WAMU 88.5 : News

Filed Under:

D.C. Job Training Contracts Pulled After Procurement Problems

Play associated audio

D.C.'s year-round job training program for the city's young people is in trouble. According to the Washington Post, the District canceled its contracts for the program because there were problems with the procurement process.

Nearly 700 young people are enrolled in the program. Ten groups were awarded contracts to work with them, some of these contracts were worth more than $100,000. The Post reports the contracts were pulled after a losing bidder appealed to the Office of Contracting and Procurement.

"Among the many services we need in this city, training people for jobs is one of the most important," Mayor Vincent Gray says. "So to have to delay this is...it's a very sad set of circumstances, on the other hand, we obviously have to have a legally sound process."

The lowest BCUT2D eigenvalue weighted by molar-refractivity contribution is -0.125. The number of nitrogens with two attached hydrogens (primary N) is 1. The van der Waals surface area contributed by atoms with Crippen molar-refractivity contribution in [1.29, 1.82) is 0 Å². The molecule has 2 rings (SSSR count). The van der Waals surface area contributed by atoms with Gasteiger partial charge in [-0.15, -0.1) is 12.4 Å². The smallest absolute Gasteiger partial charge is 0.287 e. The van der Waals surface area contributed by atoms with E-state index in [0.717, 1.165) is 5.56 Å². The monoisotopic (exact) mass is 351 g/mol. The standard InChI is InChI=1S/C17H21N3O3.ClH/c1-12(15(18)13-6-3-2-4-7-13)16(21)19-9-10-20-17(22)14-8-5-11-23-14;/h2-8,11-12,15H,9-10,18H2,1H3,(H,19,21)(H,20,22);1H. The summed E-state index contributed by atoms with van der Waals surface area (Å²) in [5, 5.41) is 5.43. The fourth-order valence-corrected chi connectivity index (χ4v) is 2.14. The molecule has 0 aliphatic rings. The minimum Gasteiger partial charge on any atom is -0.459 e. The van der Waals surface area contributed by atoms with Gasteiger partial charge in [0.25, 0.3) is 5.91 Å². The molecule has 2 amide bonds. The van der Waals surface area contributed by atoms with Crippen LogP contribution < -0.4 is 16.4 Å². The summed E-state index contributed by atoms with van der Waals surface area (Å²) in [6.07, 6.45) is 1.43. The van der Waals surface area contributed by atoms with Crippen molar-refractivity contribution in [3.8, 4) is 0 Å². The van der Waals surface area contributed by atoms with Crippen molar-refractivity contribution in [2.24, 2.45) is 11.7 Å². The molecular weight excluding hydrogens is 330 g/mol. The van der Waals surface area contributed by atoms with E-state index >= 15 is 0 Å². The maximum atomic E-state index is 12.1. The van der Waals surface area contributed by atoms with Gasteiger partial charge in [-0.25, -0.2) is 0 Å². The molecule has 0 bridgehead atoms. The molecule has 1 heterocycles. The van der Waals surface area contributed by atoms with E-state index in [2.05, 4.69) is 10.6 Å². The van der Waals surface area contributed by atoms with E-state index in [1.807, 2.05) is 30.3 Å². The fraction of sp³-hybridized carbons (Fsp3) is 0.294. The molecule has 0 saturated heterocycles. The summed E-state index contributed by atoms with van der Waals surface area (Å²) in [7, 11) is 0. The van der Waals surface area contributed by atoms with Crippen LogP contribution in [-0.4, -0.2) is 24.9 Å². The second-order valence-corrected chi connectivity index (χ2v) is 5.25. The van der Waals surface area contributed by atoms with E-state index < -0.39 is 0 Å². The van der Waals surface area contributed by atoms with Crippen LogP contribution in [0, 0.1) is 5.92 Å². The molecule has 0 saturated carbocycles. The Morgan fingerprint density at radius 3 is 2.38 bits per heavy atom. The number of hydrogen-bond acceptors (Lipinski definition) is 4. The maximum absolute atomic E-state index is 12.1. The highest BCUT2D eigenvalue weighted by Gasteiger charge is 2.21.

Gray says it looks like all of the groups will have to resubmit their bids so the city can get the program up-and-running again.

The contracts were awarded in December, before Gray was sworn in as mayor.

WAMU 88.5

Baltimore Artist Joyce J. Scott Pushes Local, Global Boundaries

The MacArthur Foundation named 67-year-old Baltimore artist Joyce J. Scott a 2016 Fellow -– an honor that comes with a $625,000 "genius grant" and international recognition.


A History Of Election Cake And Why Bakers Want To #MakeAmericaCakeAgain

Bakers Susannah Gebhart and Maia Surdam are reviving election cake: a boozy, dense fruitcake that was a way for women to participate in the democratic process before they had the right to vote.

So, Which Is It: Bigly Or Big-League? Linguists Take On A Common Trumpism

If you've followed the 2016 presidential election, you've probably heard Donald Trump say it: "bigly." Or is that "big-league"? We asked linguists settle the score — and offer a little context, too.
WAMU 88.5

Twilight Warriors: The Soldiers, Spies And Special Agents Who Are Revolutionizing The American Way Of War

After the 9/11 attacks, U.S. intelligence, military and law enforcement agencies were forced to work together in completely new ways. A veteran national security reporter on how America has tried to adapt to a new era of warfare.

Leave a Comment

Help keep the conversation civil. Please refer to our Terms of Use and Code of Conduct before posting your comments.